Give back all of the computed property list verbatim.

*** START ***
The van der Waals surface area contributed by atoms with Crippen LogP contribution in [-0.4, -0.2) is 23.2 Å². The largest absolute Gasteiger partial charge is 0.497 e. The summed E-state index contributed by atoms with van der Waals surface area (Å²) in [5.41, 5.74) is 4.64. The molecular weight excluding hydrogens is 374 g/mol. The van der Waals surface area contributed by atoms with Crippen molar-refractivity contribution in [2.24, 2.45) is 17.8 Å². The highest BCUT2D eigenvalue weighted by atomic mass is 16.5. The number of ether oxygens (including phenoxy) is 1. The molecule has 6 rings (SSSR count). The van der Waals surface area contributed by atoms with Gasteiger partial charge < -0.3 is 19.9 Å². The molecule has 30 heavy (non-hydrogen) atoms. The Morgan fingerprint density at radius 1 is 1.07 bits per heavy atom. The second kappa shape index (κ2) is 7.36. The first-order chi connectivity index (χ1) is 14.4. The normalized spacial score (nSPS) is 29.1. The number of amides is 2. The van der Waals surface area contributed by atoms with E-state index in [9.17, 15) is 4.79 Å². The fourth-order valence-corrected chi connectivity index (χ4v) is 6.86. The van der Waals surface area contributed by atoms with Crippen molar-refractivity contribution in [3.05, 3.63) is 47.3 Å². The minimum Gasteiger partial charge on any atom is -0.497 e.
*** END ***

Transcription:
The van der Waals surface area contributed by atoms with Crippen LogP contribution in [-0.4, -0.2) is 23.2 Å². The largest absolute Gasteiger partial charge is 0.497 e. The summed E-state index contributed by atoms with van der Waals surface area (Å²) in [5.41, 5.74) is 4.64. The molecular weight excluding hydrogens is 374 g/mol. The van der Waals surface area contributed by atoms with Crippen molar-refractivity contribution in [2.24, 2.45) is 17.8 Å². The highest BCUT2D eigenvalue weighted by atomic mass is 16.5. The number of ether oxygens (including phenoxy) is 1. The molecule has 6 rings (SSSR count). The van der Waals surface area contributed by atoms with Gasteiger partial charge < -0.3 is 19.9 Å². The molecule has 30 heavy (non-hydrogen) atoms. The Morgan fingerprint density at radius 1 is 1.07 bits per heavy atom. The second kappa shape index (κ2) is 7.36. The first-order chi connectivity index (χ1) is 14.4. The normalized spacial score (nSPS) is 29.1. The number of amides is 2. The van der Waals surface area contributed by atoms with E-state index in [9.17, 15) is 4.79 Å². The fourth-order valence-corrected chi connectivity index (χ4v) is 6.86. The van der Waals surface area contributed by atoms with Crippen molar-refractivity contribution in [3.05, 3.63) is 47.3 Å². The minimum Gasteiger partial charge on any atom is -0.497 e.